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Guide to the Brooklyn Navy Yard oral history collection ARC.003

Brooklyn Historical Society
128 Pierrepont Street
Brooklyn 11201

Brooklyn Historical Society

Collection processed by Amy Lau, Mary Mann, Aliki Caloyeras, and Margaret Fraser

This finding aid was produced using ArchivesSpace on  , September 3, 2020
Finding aid written in English using Describing Archives: A Content Standard

Container List

Oral History Interview with Robert Hammond, September 9, 2010

Biographical / Historical

Robert S. Hammond (1926- ) grew up in Philadelphia, PA, in a predominantly Italian neighborhood. His mother is African- and Native- American from a tribal-owned island off the coast of South Carolina and his father is African- and European-American and also from the South. Hammond enlisted in the Navy in 1943 when he was 17 years old. After joining the Navy choir, he was selected as one of seven African American men from his group to be enrolled in the Hospital Corps School. This was the first group of African American men to be enrolled in the medical training. He was later transferred to the Montford Point Marine base in North Carolina, the first base for black marines. After he left the Navy, Hammond moved to Brooklyn and completed high school at Boys High. He opened a restaurant and nightclub on Fulton Street in Bedford Stuyvesant. Hammond went to a historically black college and got his Master's in Public Health from the University of Michigan. He has had a long career in public health in California and elsewhere, for which he credits his medical training in the Navy and experiences at Montford Point.

Scope and Contents

During his interview, Robert S. Hammond (1926- ) discusses his experiences working for the Navy in Brooklyn and North Carolina. He mentions that he did not experience much racism until he spent some time in South Carolina when he was a teenager and talks about his shock and anger during these experiences. He explains that the Navy training at the time was segregated and that he experienced racism from some of the commanding officers. Navy hospitals were also segregated at the time and, Hammond explains, that black men in the military were not receiving equal health care. He describes his experiences at the New York Naval Hospital in the Brooklyn Navy Yard where he received further training before being transferred to the Montford Point Marine base in North Carolina. At Montford, Hammond took on many healthcare initiatives for the thousands of black Marines whose health was neglected because of the segregation and discrimination in southern healthcare. These initiatives included education and awareness about vaccinations, parasites, venereal disease, hygiene, and many other public health missions. While on leave, Hammond came down with appendicitis and was taken to the New York Naval Hospital where he had trained. While he was at the Hospital, a curtain was pulled around his bed to segregate him from the rest of the (white) ward and he recalls the hospital staff's reaction to his mother's visit since she looks white. He also describes visits from Helen Keller and Anne Sullivan, and the actor Frederic March. Interview conducted by Sady Sullivan.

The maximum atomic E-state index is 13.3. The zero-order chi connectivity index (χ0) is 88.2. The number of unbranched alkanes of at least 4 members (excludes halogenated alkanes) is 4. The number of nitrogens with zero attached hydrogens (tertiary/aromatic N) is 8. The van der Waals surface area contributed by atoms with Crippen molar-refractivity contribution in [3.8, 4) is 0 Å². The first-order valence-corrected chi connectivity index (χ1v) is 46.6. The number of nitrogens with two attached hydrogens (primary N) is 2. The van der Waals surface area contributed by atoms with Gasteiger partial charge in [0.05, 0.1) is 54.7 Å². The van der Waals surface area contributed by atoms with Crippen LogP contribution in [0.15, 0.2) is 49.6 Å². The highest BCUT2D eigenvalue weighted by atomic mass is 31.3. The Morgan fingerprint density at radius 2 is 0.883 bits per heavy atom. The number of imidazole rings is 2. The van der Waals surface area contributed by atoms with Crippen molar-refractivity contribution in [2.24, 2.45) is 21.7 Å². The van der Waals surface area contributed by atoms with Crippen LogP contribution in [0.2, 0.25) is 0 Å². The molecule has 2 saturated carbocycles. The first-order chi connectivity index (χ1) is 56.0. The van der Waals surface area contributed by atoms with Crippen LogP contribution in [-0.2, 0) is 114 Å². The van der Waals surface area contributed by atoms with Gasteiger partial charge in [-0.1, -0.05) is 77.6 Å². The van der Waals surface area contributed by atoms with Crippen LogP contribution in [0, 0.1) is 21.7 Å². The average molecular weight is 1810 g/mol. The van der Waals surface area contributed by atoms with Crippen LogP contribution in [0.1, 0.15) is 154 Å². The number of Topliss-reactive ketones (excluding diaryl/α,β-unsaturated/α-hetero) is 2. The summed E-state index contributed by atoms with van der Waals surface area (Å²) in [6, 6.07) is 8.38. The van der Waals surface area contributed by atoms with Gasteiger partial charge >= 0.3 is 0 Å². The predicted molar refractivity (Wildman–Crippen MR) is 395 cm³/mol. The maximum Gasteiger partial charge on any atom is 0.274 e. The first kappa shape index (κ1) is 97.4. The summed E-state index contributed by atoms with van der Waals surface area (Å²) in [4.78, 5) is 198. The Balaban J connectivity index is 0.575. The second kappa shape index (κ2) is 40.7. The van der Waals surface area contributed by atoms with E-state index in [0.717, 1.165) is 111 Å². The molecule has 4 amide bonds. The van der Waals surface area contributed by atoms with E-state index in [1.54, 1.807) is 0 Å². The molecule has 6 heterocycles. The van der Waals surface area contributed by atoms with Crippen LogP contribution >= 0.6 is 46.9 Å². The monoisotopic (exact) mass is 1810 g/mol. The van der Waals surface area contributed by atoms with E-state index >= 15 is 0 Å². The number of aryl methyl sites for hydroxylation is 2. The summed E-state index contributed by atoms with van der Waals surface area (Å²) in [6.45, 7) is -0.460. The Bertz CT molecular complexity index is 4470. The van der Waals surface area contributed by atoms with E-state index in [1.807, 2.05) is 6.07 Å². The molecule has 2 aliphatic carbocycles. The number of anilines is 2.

Conditions Governing Access

This interview can be accessed onsite at Brooklyn Historical Society's Othmer Library and online at the Oral History Portal.

Subject Organizations

  • New York Naval Shipyard
  • U.S. Naval Hospital (New York, N.Y.)
  • Boys' High School (Brooklyn, New York, N.Y.)

Subject Topics

  • African Americans
  • Health education
  • Hospitals
  • Military hospitals
  • Jazz
  • Marines
  • Musicians
  • Warships
  • Race relations -- New York (State) -- Kings County
  • Racism -- New York (State) -- Kings County
  • World War, 1939-1945

Subject Places

  • South Carolina
  • North Carolina
  • Brooklyn (New York, N.Y.)
  • Bedford-Stuyvesant (New York, N.Y.)
  • Philadelphia (Pa.)